A great day.
Sunday, September 30, 2007
A great day.
Saturday, September 29, 2007
- a few rashers (4-6 oz.) of smoked bacon, diced medium
- 2 pounds of sweet potatoes (preferably the white "Japanese" ones), peeled and diced in 1" chunks
- 2 medium onions, diced
- a couple of spicy red peppers, sliced into 1/4" rounds
- a few handfuls of okra, sliced medium
- 3 cups of shelled crowders, with some young beans broken into 1-inch pieces*
- 2 cups of corn (fresh or frozen)
- a can (28 oz.) of tomatoes (I really like Muir Glenn's fire-roasted diced tomatoes)
-"sweet" fresh herbs (like parsley, basil, chives), chopped fine
- salt (I like really flaky sea salt) and freshly ground place pepper, to taste (lots!)
*(or substitue canned black-eyed peas)
In a large cast-iron skillet that you can cover, slowly fry the bacon until crispy. Meanwhile, in a medium sauce pan, boil the sweet potatoes in salted water until tender. Mash the sweet potatoes, and season to taste with salt, pepper, warm milk, and butter (and we add goat cheese, which binds the potatoes nicely).
Sunday, September 23, 2007
For the first time, I used some shade cloth over the greens. Maybe that will allow us to sneak the plants into fall without summer's noticing. The cukes are marked forty-nine days, giving us a good chance at harvesting some before our likely frost date around the end of November.
I've been busy at work (I have to get rid of that job thing), so instead of growing my own from seed, I purchased some tomato seedlings from Nize, my friend and local organic grower. Don't get me wrong -- I was ready with a bunch started indoors. But the darn cat ate them. And the dirt they were growing in. And then vomited them everywhere. But mostly on the furniture.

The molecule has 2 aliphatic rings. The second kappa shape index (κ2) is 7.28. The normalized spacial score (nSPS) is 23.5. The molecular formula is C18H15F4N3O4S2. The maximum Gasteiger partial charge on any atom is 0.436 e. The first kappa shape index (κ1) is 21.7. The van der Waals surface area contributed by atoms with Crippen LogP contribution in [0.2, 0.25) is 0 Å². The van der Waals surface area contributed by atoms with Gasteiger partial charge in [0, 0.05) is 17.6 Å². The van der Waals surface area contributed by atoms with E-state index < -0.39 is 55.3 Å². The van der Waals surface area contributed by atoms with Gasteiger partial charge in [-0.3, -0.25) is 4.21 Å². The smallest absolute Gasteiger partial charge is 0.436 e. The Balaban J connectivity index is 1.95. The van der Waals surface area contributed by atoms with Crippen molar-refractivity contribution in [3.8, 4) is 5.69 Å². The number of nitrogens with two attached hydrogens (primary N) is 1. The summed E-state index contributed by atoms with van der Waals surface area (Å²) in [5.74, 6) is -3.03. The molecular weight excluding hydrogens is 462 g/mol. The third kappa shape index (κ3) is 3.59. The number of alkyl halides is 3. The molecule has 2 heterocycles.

Sometimes it's hard to love the cat.
Anyway, I couldn't find time to replant, and it's probably too late to start now. So, I bought some small, organic seedlings. In my own plot, I put some 'Purple Cherokee', 'Roma' and 'Better Boy' into my grow holes filled with mushroom compost.
I should quickly run down what's blooming well in my garden...
- The zinns have started to fail. Not enough sun, so fungal issues.
- The Torenia that's been growing for months now is also looking ratty. But the cuttings I rooted still look fine, which makes me suspect a nematode problem. I'll check when I yank them.
- Confederate Rose is blooming daily.
- Roses. 'Our Lady of Guadalupe' continues to bloom nonstop. 'Tuscan Sun' is a close second. My 'Natchitoches Noisette' hasn't bloomed as much this year. It's the fourth year it's been in the ground, and it may well be starting the slow decline that is the inevitable fate of all roses not grafted on 'Fortuniana'. My English 'Abraham Darby' looks great, but I'm still waiting on 'Teasing Georgia', an English Rose I bought in the spring from the (now defunct) MerryGro Farms. It's growing well, just a little reluctant to bloom. But I think I should have a nice flush in November. It's not a great time for roses here, but fall's blooms are right around the corner.
- My geraniums made it through the summer for the first time. They look great. Keeping them pretty dry was, I think key. And so did starting them from seed. I should probably try to remember to plant some of the seeds I got from Swallowtail next week.
- Brugs rock. And so does my Datura. I need more.
Wednesday, September 19, 2007
We haven't had a rain like this one in two years. It's welcome to stay around as long as it likes.
Tuesday, September 18, 2007
Saturday, September 15, 2007